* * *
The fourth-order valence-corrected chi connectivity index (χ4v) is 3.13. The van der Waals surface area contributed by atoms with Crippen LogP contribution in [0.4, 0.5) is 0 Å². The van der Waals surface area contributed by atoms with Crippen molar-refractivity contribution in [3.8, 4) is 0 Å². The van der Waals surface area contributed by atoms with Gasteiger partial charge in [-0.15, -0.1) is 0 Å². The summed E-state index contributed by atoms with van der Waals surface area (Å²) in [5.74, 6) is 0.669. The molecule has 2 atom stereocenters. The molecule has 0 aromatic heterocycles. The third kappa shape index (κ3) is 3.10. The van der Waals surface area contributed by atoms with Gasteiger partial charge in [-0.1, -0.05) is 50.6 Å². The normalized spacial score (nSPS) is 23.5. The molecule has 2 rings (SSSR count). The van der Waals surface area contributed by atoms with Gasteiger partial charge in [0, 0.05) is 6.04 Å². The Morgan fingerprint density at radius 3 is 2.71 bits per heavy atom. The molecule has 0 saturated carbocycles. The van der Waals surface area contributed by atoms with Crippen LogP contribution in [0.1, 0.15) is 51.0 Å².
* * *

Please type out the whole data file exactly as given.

The fourth-order valence-corrected chi connectivity index (χ4v) is 3.13. The van der Waals surface area contributed by atoms with Crippen LogP contribution in [0.4, 0.5) is 0 Å². The van der Waals surface area contributed by atoms with Crippen molar-refractivity contribution in [3.8, 4) is 0 Å². The van der Waals surface area contributed by atoms with Gasteiger partial charge in [-0.15, -0.1) is 0 Å². The summed E-state index contributed by atoms with van der Waals surface area (Å²) in [5.74, 6) is 0.669. The molecule has 2 atom stereocenters. The molecule has 0 aromatic heterocycles. The third kappa shape index (κ3) is 3.10. The van der Waals surface area contributed by atoms with Gasteiger partial charge in [-0.1, -0.05) is 50.6 Å². The normalized spacial score (nSPS) is 23.5. The molecule has 2 rings (SSSR count). The van der Waals surface area contributed by atoms with Gasteiger partial charge in [0, 0.05) is 6.04 Å². The Morgan fingerprint density at radius 3 is 2.71 bits per heavy atom. The molecule has 0 saturated carbocycles. The van der Waals surface area contributed by atoms with Crippen LogP contribution in [0.1, 0.15) is 51.0 Å².